Open gallbladder removal is surgery to remove the gallbladder through a large cut in your abdomen.
Cholecystectomy - open
In open gallbladder removal surgery, a surgeon makes a large surgical cut in your belly. Surgery is done while you are under general anesthesia so you will be asleep and pain-free.
To perform the surgery:
The surgeon makes 5- to 7-inch cut in the upper right part of your belly, just below your ribs.
The area is opened up so the surgeon can view the gallbladder and separate it from the other organs.
The surgeon will cut the bile duct and blood vessels that lead to the gallbladder.
The gallbladder is gently lifted out and removed from your body.
An x-ray called a cholangiogram may be done during your surgery. To do this test, dye is injected into your common bile duct and an x-ray picture is taken. The dye helps find stones that may be outside your gallbladder. It also helps identify the branches of the bile duct. If other stones are found, the surgeon may remove them with a special instrument.
Open gallbladder removal surgery takes about 1 hour.
Why the Procedure Is Performed
You may need gallbladder removal surgery if you have pain or other symptoms from gallstones. You may also need it if your gallbladder is not working normally.
Pain after eating, usually in the upper right or upper middle area of your belly (epigastric pain)
The most common way to remove the gallbladder is by using a medical instrument called a laparoscope (laparoscopic cholecystectomy). Open gallbladder surgery is used in cases where laparoscopic surgery is not safely possible. The surgeon may switch to an open surgery if removing it through a laparascope is unsuccessful.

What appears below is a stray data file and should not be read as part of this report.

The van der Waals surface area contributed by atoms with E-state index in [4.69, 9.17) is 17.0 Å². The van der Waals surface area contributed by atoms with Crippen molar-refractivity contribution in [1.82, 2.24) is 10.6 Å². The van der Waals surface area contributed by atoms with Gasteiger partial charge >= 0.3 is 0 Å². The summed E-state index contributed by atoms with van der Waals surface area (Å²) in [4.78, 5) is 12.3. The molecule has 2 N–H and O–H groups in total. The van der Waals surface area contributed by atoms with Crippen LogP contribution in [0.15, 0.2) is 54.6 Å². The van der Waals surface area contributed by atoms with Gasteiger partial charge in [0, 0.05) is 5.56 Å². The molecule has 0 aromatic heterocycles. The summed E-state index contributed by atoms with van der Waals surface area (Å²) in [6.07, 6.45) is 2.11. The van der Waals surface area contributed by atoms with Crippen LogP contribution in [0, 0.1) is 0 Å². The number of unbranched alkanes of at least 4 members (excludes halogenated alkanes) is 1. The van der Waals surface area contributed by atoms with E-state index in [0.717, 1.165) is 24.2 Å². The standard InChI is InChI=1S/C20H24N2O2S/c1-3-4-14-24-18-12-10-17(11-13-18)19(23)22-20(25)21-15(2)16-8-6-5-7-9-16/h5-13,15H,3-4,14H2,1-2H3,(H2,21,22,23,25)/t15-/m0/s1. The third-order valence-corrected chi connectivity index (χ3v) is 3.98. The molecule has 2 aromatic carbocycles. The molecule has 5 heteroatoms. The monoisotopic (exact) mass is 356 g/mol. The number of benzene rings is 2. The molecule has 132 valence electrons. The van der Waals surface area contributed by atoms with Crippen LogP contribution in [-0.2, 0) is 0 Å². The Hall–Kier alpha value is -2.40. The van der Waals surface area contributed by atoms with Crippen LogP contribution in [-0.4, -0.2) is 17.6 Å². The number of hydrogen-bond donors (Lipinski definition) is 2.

Other reasons for the need to remove the gallbladder by open surgery may be:
What drugs, vitamins, and other supplements you are taking, even ones you bought without a prescription
During the week before your surgery:
You may be asked to stop taking aspirin, ibuprofen (Advil, Motrin), vitamin E, warfarin (Coumadin), and any other drugs that make it hard for your blood to clot.
Ask your doctor which drugs you should still take on the day of your surgery.
Your doctor or nurse will tell you when to arrive at the hospital.
On the day of the surgery:
Do not eat or drink anything after midnight the night before your surgery.
Take the drugs your doctor told you to take with a small sip of water.
Shower the night before or the morning of your surgery.
Prepare your home for any problems you might have in getting around after the surgery.
After the Procedure
People usually stay in the hospital for 1 to 4 days after open gallbladder removal. During that time:
You will be asked to breathe into a medical device called an incentive spirometer. This helps keep your lungs working well so that you do not get pneumonia.
The nurse will help you sit up in bed, hang your legs over the side, and then stand up and start to walk.
At first you will receive fluids into your vein through an intravenous tube (IV). Soon, though, the doctors and nurses will ask you to start drinking liquids and then eat other foods.
You will be able to begin showering again while you are still in the hospital.
You may be asked to wear pressure stockings on your legs to help prevent a blood clot from forming. These stockings help keep your blood circulating well.
If there were problems during your surgery, or if you have bleeding, a lot of pain, or a fever, you may need to stay in the hospital longer. Your doctor or nurses will tell you how to care for yourself when you leave the hospital.
Most patients recover quickly and have good results from this procedure.
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Keus F, Gooszen HG, van Laarhoven CJ. Open, small-incision, or laparoscopic cholecystectomy for patients with symptomatic cholecystolithiasis. An overview of Cochraine Hepato-Biliary Group reviews. Cochrane Database Syst Rev. 2010:(1):CD008318. Review.
Siddiqui T. Early versus delayed laparoscopic cholecystectomy for acute cholecystitis: a meta-analysis of randomized clinical trials. Am J Surg. 2008;195(1):40-47.
Joshua Kunin, MD, Consulting Colorectal Surgeon, Zichron Yaakov, Israel. Also reviewed by David Zieve, MD, MHA, Bethanne Black, and the A.D.A.M. Editorial team.